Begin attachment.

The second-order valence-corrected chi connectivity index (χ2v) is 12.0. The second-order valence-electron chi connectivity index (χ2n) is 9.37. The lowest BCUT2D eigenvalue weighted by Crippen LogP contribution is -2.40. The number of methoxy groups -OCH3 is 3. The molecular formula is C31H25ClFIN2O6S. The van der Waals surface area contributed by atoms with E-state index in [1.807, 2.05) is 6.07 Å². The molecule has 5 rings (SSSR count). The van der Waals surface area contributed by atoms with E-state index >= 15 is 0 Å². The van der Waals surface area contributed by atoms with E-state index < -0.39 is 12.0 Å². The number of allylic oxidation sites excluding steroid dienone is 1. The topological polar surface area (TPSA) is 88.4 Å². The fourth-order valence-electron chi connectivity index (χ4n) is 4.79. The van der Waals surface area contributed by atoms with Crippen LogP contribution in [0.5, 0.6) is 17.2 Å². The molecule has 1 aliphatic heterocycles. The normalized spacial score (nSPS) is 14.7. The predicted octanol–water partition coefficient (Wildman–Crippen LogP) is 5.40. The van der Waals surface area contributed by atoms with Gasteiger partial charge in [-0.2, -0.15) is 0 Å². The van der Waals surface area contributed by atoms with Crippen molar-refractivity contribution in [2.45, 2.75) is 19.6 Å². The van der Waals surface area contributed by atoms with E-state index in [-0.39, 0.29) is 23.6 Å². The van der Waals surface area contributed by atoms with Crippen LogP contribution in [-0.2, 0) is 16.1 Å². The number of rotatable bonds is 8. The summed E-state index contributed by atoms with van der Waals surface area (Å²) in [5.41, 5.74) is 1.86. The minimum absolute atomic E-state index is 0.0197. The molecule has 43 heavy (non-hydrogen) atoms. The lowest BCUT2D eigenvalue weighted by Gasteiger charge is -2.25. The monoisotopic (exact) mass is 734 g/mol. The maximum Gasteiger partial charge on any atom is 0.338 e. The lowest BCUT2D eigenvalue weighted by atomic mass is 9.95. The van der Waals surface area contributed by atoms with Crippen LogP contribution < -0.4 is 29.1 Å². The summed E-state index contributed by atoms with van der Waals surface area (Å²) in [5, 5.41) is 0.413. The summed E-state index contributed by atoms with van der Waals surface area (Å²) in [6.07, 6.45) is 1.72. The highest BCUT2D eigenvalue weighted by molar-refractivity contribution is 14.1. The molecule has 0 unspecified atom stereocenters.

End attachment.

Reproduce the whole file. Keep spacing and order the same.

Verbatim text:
The second-order valence-corrected chi connectivity index (χ2v) is 12.0. The second-order valence-electron chi connectivity index (χ2n) is 9.37. The lowest BCUT2D eigenvalue weighted by Crippen LogP contribution is -2.40. The number of methoxy groups -OCH3 is 3. The molecular formula is C31H25ClFIN2O6S. The van der Waals surface area contributed by atoms with E-state index in [1.807, 2.05) is 6.07 Å². The molecule has 5 rings (SSSR count). The van der Waals surface area contributed by atoms with E-state index >= 15 is 0 Å². The van der Waals surface area contributed by atoms with E-state index < -0.39 is 12.0 Å². The number of allylic oxidation sites excluding steroid dienone is 1. The topological polar surface area (TPSA) is 88.4 Å². The fourth-order valence-electron chi connectivity index (χ4n) is 4.79. The van der Waals surface area contributed by atoms with Crippen LogP contribution in [0.5, 0.6) is 17.2 Å². The molecule has 1 aliphatic heterocycles. The normalized spacial score (nSPS) is 14.7. The predicted octanol–water partition coefficient (Wildman–Crippen LogP) is 5.40. The van der Waals surface area contributed by atoms with Gasteiger partial charge in [-0.2, -0.15) is 0 Å². The van der Waals surface area contributed by atoms with Crippen molar-refractivity contribution in [2.45, 2.75) is 19.6 Å². The van der Waals surface area contributed by atoms with E-state index in [-0.39, 0.29) is 23.6 Å². The van der Waals surface area contributed by atoms with Crippen LogP contribution in [-0.2, 0) is 16.1 Å². The number of rotatable bonds is 8. The summed E-state index contributed by atoms with van der Waals surface area (Å²) in [5.41, 5.74) is 1.86. The minimum absolute atomic E-state index is 0.0197. The molecule has 43 heavy (non-hydrogen) atoms. The lowest BCUT2D eigenvalue weighted by Gasteiger charge is -2.25. The monoisotopic (exact) mass is 734 g/mol. The maximum Gasteiger partial charge on any atom is 0.338 e. The lowest BCUT2D eigenvalue weighted by atomic mass is 9.95. The van der Waals surface area contributed by atoms with Crippen LogP contribution < -0.4 is 29.1 Å². The summed E-state index contributed by atoms with van der Waals surface area (Å²) in [5, 5.41) is 0.413. The summed E-state index contributed by atoms with van der Waals surface area (Å²) in [6.07, 6.45) is 1.72. The highest BCUT2D eigenvalue weighted by molar-refractivity contribution is 14.1. The molecule has 0 unspecified atom stereocenters.